Whole Foods and Six Flags CEOs criticized for messaging, The Academy apologizes

Plus: Celebrities ditch social media to focus on mental health

Whole Foods CEO John Mackey is in hot water for recent remarks.

An increasing number of celebrities are stepping away from social media to focus on their mental health. In the past week, ‘The Flash’ star Ezra Miller, ‘Spider-Man’ star Tom Holland and Olympian Gabby Douglas have all discussed mental health.

“There is an awful stigma against mental health and I know that asking for help and seeking help isn’t something that we should be ashamed of, but it is something that is much easier said than done,” Holland said.

His message coincides with Douglas’, who said she wants to “feel light and happy again.” Douglas, who won gold in both the individual all-around and team competitions at the 2012 London Olympics, thanked her fans for their support and encouraged them to take time off for themselves, if needed.

Miller, who has faced legal issues and abuse allegations, apologized for his behavior and stated that he is seeking treatment for “complex mental health issues.” All three are credited with speaking up about mental health and helping to erase the stigma associated with it.

Here are today’s other top stories:

CEOs of Whole Foods and Six Flags say not-so-nice things about their customers

The CEOs of Whole Foods and Six Flags are both under fire for comments about their customer base. In a podcast appearance last week, Whole Foods CEO John Mackey said he doesn’t believe the United States is on the right track. “I feel like socialists are taking over,” he said. “They’re marching through the institutions. They’re taking everything over. They’re taking over education. It looks like they’ve taken over a lot of corporations. It looks like they’ve taken over the military, and it’s just continuing.”

Mackey, who plans to retire from the left-feeling grocery chain on Sept. 1, said these feelings have been weighing on him for a long time. He griped that young people “don’t seem like they want to work,” and said it’s a privilege, not a right, to do meaningful work. 

The CEO of Six Flags, Selim Bassoul, also criticized younger people, saying the parks had become “a daycare center for teenagers.” Now, the theme park operator is in the process of an aggressive marketing strategy that targets families or young adults who are willing to spend more money. His goal is to transform Six Flags’ average guest from “the Kmart, Walmart to maybe the Target customers.” Bassoul’s comments quickly drew scorn from several Twitter users, who described the CEO’s statements as classist and “just idiotic.” 

Why this matters: More and more people want to work with companies that align with their beliefs. Ideally, leadership should have the same core values as the company itself. That ensures everyone is on the same page and working toward the same goals.


Almost three-fourths (74%) of U.S. adults believe recycling helps protect the environment. A similar share of people (77%) of people also said manufacturers are responsible for combating climate change. These views are the same across party lines, with 69% of Republicans, 70% of Independents, and 81% of Democrats believing that companies are responsible for dealing with the plastic packaging they produce.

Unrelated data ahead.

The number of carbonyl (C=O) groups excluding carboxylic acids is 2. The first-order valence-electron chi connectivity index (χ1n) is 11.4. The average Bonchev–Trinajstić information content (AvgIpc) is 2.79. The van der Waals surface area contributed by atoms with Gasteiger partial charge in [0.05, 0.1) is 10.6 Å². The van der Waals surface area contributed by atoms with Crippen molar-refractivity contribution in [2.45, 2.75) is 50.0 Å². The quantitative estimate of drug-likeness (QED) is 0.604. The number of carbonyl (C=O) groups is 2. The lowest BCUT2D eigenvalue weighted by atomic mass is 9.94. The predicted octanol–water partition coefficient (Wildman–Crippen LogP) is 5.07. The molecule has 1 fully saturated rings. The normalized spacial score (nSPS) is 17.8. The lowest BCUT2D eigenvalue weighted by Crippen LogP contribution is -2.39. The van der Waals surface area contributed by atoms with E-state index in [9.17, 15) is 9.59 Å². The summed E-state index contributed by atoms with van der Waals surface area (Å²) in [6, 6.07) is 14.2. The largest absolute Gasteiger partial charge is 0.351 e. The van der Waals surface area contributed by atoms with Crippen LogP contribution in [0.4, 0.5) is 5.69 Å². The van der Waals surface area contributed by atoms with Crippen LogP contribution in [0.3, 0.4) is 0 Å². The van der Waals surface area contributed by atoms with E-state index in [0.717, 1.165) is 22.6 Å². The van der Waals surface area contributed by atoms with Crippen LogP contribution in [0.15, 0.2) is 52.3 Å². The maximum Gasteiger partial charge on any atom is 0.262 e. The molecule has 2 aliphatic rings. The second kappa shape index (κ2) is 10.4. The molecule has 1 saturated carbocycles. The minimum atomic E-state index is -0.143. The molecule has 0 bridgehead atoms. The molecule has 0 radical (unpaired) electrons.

The study, conducted by Morning Consult, also found that more than half of U.S. adults support a ban on single-use plastics as soon as possible. Some federal phase-outs of single-use plastics are already in action; in June, the Interior Department announced it would eliminate the sales of plastic water bottles at national parks over the next decade. The push against single-use plastics is undoubtedly going to change how some companies package their products. It’s time for brands to think about how they can become more eco-friendly and provide easy and accessible options that use less plastic.

Academy apologizes to Sacheen Littlefeather for treatment at 1973 Oscars

The Academy of Motion Picture Arts and Sciences has formally apologized to Sacheen Littlefeather for her mistreatment at the 1973 Academy Awards. The Native American activist and actor, who attended the Academy Awards on behalf of Marlon Brando, was the first person to make a political statement at the Oscars Ceremony. 

When Brando was announced as the best actor winner for his role in “The Godfather,” Littlefeather took the stage to make a powerful and poignant statement about the depiction of Native Americans in the entertainment industry. She was booed during her statement, and it’s reported that, offstage, six men had to restrain actor John Wayne from trying to attack Littlefeather. The Academy acknowledged the toll the experience had on Littlefeather’s personal and professional lives:

“The abuse you endured because of [your] statement was unwarranted and unjustified. The emotional burden you have lived through and the cost to your own career are irreparable. For too long the courage you showed has been unacknowledged. For this, we offer both our deepest apologies and our sincere admiration.” 

Littlefeather said the apology was heartening, adding that she never thought she would live to receive one. Despite the decades it took to receive the apology, Littlefeather handled the situation with levity. “We Indians are very patient people — it’s only been 50 years! We need to keep our sense of humor about this at all times. It’s our method of survival.” 

Why this matters: Progress comes from introspection. How and when a company apologies for actions can be the difference between saving its reputation and being tarred for life. You don’t want to let things fester; act promptly and show real remorse.


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